Brian, our shortstop, who seems to believe in me, has taken to putting his two cents in regarding my choice of bats at the plate. “Try the blue one, H,” he’ll call in a stage whisper as he sees me reach for the orange club. How I wish it was only that simple—the blue instead of the orange bat. Does he not understand the fault is in me? Every Sunday morning in Summit, I get together with the same 20 guys for a pick-up game of slow-pitch softball. There’s always some player within this group who presses a special bat on me, reciting its rare amalgam of materials and testifying excitedly to its uncanny ability to send the ball flying with barely a tap. And so I take the proffered bat, and it’s like the Arthurian legend in reverse. All the fine men who have grasped this bat have succeeded in producing the vaunted effect; only in my hands is the bat unresponsive, a fabled Excalibur reduced to a noodle. With my mentor looking on from the wings, I swing the bat and what do I get? A tapper, a topper, a tip, a pop-up, a squib, a squiggler, a dribbler, a dink, a roller, a cue shot, a dying quail. All, in short, but the hard-hit ball guaranteed by Excalibur’s owner.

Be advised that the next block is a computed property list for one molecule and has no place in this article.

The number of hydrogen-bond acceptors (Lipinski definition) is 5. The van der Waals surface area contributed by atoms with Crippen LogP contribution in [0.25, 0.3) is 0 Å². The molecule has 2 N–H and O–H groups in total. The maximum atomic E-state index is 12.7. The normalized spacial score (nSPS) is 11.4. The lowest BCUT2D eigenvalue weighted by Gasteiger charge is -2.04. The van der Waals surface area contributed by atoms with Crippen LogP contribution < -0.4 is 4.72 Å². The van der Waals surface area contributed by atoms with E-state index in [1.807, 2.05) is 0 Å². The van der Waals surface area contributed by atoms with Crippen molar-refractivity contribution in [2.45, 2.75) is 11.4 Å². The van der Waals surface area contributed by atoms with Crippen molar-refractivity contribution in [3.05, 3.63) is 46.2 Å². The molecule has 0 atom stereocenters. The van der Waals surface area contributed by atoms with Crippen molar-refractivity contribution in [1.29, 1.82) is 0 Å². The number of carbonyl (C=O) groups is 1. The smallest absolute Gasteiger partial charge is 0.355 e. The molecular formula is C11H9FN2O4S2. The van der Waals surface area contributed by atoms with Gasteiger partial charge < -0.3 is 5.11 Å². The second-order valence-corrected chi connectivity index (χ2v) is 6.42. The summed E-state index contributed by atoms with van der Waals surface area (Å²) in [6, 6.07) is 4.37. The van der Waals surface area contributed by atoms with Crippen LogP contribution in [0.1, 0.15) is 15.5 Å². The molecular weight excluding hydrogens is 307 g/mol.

I tell Dr. Abel of my prowess as a fielder, how this is what keeps me going back out there. But a good bat always trumps a good glove, as I hear ad nauseum in so many words from my softball benchmates on Sunday morning. “You gotta score if you wanna win,” a beleaguered voice will observe on my right, while on my left a concurring voice flatly declares, “It’s all about hitting.” I make no answer, I look straight ahead, but I’m left to wonder—is this about me?
One of our Sunday morning players, a bat at rest against his shoulder in the studied pose of an old-time slugger, pulled me aside once during a game, after I’d made an out as usual, in my usual weak way, and without so much as a by-your-leave offered me a batting tip with patronizing self-assurance.
“It’s all about the hips,” he said, and taking up a batting stance twisted like a corkscrew, proceeded to untwist himself with a slow-motion swing, drawing my attention to his rotating hip action. “I’m telling you, man, it’s gonna make all the difference. See, right now you’re all upper body. But once you add the hips, look out. You’ll be hitting over the outfielders’ heads.”
This player, Pat, who attends rarely, is a stiff by almost every measure—slow of foot, weak of arm, leaden of glove, dull of instinct. His one redeeming feature is his bat, if only compared to the rest of his play. He can hit a little, singles mostly, from both sides of the plate, and this one modest talent of his, in spite of all his other deficiencies, gives him the temerity to play the old pro with me, happy to extend a helping hand.